The thesis of Elizabeth, written by Michael Hirst and directed by
Shekhar Kapur, is very simple— like the people that the thesis is
ultimately about. These are the credulous peasants of the middle ages who are
supposed to have worshiped the Virgin Mary. By the 16th century, the Catholic
Church as headed by Sir John Gielgud (it is a perfect postmodern joke to cast
him as a sinister Pope sending fanatical priests to England to assassinate the
Queen), had become so corrupt that no decent person could be connected with it.
Or at least no decent person in this movie is. All the Catholics are ugly or
deformed, cruel and ruthless. So what is an enlightened agnostic rationalist,
like Sir Francis Walsingham (Geoffrey Rush) to do? He can set up a secret police
organization, for one thing, fighting fire with fire; he can be as ruthless and
cruel as his papist enemies. But what has he got to offer those credulous
peasants? Twenty or thirty years ago he would have come up with the answer
himself, but feminist orthodoxy means that his puppet, Queen Elizabeth I (Cate
Blanchette) must invent herself as the new Blessed Virgin for her people to

Walsingham, it’s true, gives her
the hint. “All men need something
greater than themselves to look up to and
worship,” he tells her.
“They must be able to touch the divine
here on earth. . .” The climax of the
film is therefore her announcement, after a youthful penchant for
as Lord Burghley (Richard Attenborough) quaintly puts it, that
“I have become a
virgin!” Naturally this is bad news
for her inamorata, Robert Dudley, Earl of Leicester (Joseph Fiennes), who thus
aligns himself with the suit of the King of Spain, Philip II. Philip had been
married to Liz’s ugly sister, Mary (Kathy Burke), and is himself far from
prepossessing in the brief glimpse we catch of him. Elizabeth’s other principal
suitor, the Duc d’Anjou, likes attending orgies while dressed in women’s clothes
(the best moment in the movie is when Elizabeth catches him at it and he
flounces out to greet her, exclaiming petulantly, “What?”) while Dudley
himself is a coxcomb and a popinjay and impossible to like. All things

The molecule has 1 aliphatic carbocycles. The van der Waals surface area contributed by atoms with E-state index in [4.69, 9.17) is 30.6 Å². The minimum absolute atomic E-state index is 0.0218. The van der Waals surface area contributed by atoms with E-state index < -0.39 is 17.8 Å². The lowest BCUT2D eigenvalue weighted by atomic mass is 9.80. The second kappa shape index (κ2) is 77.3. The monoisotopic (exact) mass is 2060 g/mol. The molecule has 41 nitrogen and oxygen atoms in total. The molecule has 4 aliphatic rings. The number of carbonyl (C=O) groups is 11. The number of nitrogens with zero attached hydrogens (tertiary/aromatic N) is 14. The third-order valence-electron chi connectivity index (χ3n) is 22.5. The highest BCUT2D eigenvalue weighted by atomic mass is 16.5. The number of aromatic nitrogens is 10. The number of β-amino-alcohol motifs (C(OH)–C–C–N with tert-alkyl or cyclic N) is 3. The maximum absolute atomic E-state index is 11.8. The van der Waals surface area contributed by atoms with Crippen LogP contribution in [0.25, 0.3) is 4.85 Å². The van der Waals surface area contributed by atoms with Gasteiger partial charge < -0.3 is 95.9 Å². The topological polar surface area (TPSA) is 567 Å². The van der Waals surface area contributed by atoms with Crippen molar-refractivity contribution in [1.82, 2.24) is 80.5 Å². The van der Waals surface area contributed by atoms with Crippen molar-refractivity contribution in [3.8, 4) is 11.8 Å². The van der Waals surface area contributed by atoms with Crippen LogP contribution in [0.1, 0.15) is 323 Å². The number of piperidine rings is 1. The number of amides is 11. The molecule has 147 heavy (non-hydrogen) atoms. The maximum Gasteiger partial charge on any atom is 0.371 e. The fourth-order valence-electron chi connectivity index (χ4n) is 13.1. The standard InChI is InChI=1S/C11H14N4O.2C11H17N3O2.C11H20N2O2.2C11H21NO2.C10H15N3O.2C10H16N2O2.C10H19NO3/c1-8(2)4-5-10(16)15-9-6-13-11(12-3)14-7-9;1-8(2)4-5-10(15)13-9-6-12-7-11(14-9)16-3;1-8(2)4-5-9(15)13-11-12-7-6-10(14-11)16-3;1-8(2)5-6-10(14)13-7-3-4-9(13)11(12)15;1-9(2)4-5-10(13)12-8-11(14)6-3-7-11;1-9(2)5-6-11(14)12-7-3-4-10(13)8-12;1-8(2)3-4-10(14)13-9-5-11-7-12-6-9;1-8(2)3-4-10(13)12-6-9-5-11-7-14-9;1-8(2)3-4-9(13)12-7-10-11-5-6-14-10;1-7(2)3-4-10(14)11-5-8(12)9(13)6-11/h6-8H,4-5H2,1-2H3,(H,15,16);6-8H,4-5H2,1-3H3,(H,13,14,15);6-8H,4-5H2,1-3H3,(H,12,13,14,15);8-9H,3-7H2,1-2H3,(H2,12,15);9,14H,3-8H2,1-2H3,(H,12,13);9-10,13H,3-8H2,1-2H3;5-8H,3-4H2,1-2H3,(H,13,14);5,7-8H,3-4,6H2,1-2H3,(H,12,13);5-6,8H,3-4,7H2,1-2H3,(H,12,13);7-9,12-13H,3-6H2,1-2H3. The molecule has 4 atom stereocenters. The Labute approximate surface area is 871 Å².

considered, the film makes a career as a virgin look pretty attractive.

Elizabeth, like Walsingham, is of no particular faith. To her Catholic
interrogators when she is imprisoned in the Tower during Mary’s reign she says:
“I ask you why we must tear ourselves
apart for this small question of religion. Catholic? Protestant? We all believe
in God.”

To which the evil looking Catholic clergyman says:
“There is only one true religion. The
other: heresy.”

Now we may not know exactly what was said by the future queen and her
persecutors on this occasion, but we can be pretty sure that what was not
said was that the question of religion was a small one. Certainly, Elizabeth
never behaved for a moment as if it were a small one to her, once she came to
the throne. As so often before (I get tired of pointing it out), Hollywood
remakes the past in the image of the late 20th century—for which religion
is a small question—and so cheats its audience out of the
experience of something genuinely new and unfamiliar. The audience, of course,
having been educated (to use the term loosely) on the same principle, doesn’t
know the difference and is left to walk away congratulating itself on its
superiority to its ancestors, all of whom apart from a few far-seeing
progressives like Elizabeth and Walsingham, behaved so incomprehensibly

In fact, the foolishness is all on the side of the filmmakers. A few of the
film’s historical howlers and anachronisms follows.

Elizabeth when still a young princess of 16 is depicted frolicking in a
meadow with some female attendants and the Studly Dudley but no chaperone, no

On succeeding to the throne, word is received that the treasury is empty, the
navy enfeebled, the army disbanded. Elizabeth doesn’t see the problem.
“I have no desire to go to war,
Sir,” she says. (As Trotsky said when
told that the Russian people weren’t interested in war: “No, but war is
interested in them.”)

Urged to marry, Elizabeth replies anticipating Gloria Steinem:
don’t see why a woman need marry at

Giggling ladies-in-waiting outside the
Queen’s chamber watch as she hops in
bed with Dudley. Burghley says: “Her
majesty’s body and person are no
longer her own property; they belong to the
state.” More giggling and tittering.

The Queen’s adviser Arundell says, regarding the Franco-Scottish threat:
“War is a sin, but sometimes a
necessary one.”

In addition it is merely vulgar self-indulgence to present a self-conscious
echo of The Godfather as all the chief Catholics and conspirators are
killed or arrested while Elizabeth is pictured in prayer. But then why should
this sequence be any different from the rest of the movie?

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